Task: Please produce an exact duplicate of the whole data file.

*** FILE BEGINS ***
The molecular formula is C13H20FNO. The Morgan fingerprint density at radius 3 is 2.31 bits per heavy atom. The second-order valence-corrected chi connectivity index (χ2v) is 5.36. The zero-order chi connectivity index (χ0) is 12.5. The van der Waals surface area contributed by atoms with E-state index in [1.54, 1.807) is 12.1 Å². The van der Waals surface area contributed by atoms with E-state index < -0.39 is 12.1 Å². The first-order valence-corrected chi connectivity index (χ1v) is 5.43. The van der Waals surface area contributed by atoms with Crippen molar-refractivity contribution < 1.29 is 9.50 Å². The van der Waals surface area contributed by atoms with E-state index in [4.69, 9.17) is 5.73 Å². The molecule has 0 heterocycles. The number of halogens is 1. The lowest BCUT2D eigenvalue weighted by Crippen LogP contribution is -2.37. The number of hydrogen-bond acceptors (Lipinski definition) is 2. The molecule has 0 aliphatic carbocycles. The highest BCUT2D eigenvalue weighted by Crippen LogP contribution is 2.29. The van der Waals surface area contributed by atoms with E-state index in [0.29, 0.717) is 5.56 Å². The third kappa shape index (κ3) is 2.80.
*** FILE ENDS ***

The molecular formula is C13H20FNO. The Morgan fingerprint density at radius 3 is 2.31 bits per heavy atom. The second-order valence-corrected chi connectivity index (χ2v) is 5.36. The zero-order chi connectivity index (χ0) is 12.5. The van der Waals surface area contributed by atoms with E-state index in [1.54, 1.807) is 12.1 Å². The van der Waals surface area contributed by atoms with E-state index < -0.39 is 12.1 Å². The first-order valence-corrected chi connectivity index (χ1v) is 5.43. The van der Waals surface area contributed by atoms with Crippen molar-refractivity contribution < 1.29 is 9.50 Å². The van der Waals surface area contributed by atoms with E-state index in [4.69, 9.17) is 5.73 Å². The molecule has 0 heterocycles. The number of halogens is 1. The lowest BCUT2D eigenvalue weighted by Crippen LogP contribution is -2.37. The number of hydrogen-bond acceptors (Lipinski definition) is 2. The molecule has 0 aliphatic carbocycles. The highest BCUT2D eigenvalue weighted by Crippen LogP contribution is 2.29. The van der Waals surface area contributed by atoms with E-state index in [0.29, 0.717) is 5.56 Å². The third kappa shape index (κ3) is 2.80.